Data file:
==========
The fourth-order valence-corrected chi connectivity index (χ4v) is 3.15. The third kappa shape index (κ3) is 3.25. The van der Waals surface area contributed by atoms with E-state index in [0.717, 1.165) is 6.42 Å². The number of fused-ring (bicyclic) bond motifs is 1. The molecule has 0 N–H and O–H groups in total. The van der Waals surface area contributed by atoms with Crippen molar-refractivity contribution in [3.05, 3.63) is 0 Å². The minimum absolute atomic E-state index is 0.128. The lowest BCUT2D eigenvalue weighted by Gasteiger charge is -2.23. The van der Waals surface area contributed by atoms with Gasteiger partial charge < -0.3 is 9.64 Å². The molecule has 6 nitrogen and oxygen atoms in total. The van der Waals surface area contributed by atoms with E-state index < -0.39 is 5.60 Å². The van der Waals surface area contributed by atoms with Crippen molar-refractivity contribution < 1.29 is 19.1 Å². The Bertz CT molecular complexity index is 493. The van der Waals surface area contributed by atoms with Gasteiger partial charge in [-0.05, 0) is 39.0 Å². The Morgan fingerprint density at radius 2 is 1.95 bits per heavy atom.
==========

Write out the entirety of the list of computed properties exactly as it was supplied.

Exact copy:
The fourth-order valence-corrected chi connectivity index (χ4v) is 3.15. The third kappa shape index (κ3) is 3.25. The van der Waals surface area contributed by atoms with E-state index in [0.717, 1.165) is 6.42 Å². The number of fused-ring (bicyclic) bond motifs is 1. The molecule has 0 N–H and O–H groups in total. The van der Waals surface area contributed by atoms with Crippen molar-refractivity contribution in [3.05, 3.63) is 0 Å². The minimum absolute atomic E-state index is 0.128. The lowest BCUT2D eigenvalue weighted by Gasteiger charge is -2.23. The van der Waals surface area contributed by atoms with Gasteiger partial charge < -0.3 is 9.64 Å². The molecule has 6 nitrogen and oxygen atoms in total. The van der Waals surface area contributed by atoms with E-state index < -0.39 is 5.60 Å². The van der Waals surface area contributed by atoms with Crippen molar-refractivity contribution < 1.29 is 19.1 Å². The Bertz CT molecular complexity index is 493. The van der Waals surface area contributed by atoms with Gasteiger partial charge in [-0.05, 0) is 39.0 Å². The Morgan fingerprint density at radius 2 is 1.95 bits per heavy atom.